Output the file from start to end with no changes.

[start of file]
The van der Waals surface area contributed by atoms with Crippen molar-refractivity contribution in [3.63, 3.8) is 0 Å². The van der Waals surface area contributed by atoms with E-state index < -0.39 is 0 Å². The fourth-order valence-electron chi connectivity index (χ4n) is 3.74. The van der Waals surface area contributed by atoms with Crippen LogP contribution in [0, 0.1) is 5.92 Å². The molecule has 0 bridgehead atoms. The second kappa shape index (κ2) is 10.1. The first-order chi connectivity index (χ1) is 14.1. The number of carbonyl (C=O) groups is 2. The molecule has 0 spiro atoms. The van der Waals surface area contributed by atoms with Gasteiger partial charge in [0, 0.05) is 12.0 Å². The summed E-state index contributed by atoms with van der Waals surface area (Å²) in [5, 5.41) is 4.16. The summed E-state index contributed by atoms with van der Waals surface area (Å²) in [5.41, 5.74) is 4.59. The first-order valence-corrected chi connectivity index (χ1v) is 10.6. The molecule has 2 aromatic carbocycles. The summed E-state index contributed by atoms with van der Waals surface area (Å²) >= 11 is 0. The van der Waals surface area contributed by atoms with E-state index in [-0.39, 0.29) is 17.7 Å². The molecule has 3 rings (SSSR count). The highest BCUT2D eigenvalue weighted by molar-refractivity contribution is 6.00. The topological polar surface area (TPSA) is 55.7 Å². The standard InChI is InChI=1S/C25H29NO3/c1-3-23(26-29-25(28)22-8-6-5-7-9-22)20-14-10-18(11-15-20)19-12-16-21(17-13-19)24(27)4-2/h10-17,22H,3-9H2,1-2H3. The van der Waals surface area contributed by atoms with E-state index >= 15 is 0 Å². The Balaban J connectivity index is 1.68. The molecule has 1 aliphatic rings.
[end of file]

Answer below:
The van der Waals surface area contributed by atoms with Crippen molar-refractivity contribution in [3.63, 3.8) is 0 Å². The van der Waals surface area contributed by atoms with E-state index < -0.39 is 0 Å². The fourth-order valence-electron chi connectivity index (χ4n) is 3.74. The van der Waals surface area contributed by atoms with Crippen LogP contribution in [0, 0.1) is 5.92 Å². The molecule has 0 bridgehead atoms. The second kappa shape index (κ2) is 10.1. The first-order chi connectivity index (χ1) is 14.1. The number of carbonyl (C=O) groups is 2. The molecule has 0 spiro atoms. The van der Waals surface area contributed by atoms with Gasteiger partial charge in [0, 0.05) is 12.0 Å². The summed E-state index contributed by atoms with van der Waals surface area (Å²) in [5, 5.41) is 4.16. The summed E-state index contributed by atoms with van der Waals surface area (Å²) in [5.41, 5.74) is 4.59. The first-order valence-corrected chi connectivity index (χ1v) is 10.6. The molecule has 2 aromatic carbocycles. The summed E-state index contributed by atoms with van der Waals surface area (Å²) >= 11 is 0. The van der Waals surface area contributed by atoms with E-state index in [-0.39, 0.29) is 17.7 Å². The molecule has 3 rings (SSSR count). The highest BCUT2D eigenvalue weighted by molar-refractivity contribution is 6.00. The topological polar surface area (TPSA) is 55.7 Å². The standard InChI is InChI=1S/C25H29NO3/c1-3-23(26-29-25(28)22-8-6-5-7-9-22)20-14-10-18(11-15-20)19-12-16-21(17-13-19)24(27)4-2/h10-17,22H,3-9H2,1-2H3. The van der Waals surface area contributed by atoms with E-state index >= 15 is 0 Å². The Balaban J connectivity index is 1.68. The molecule has 1 aliphatic rings.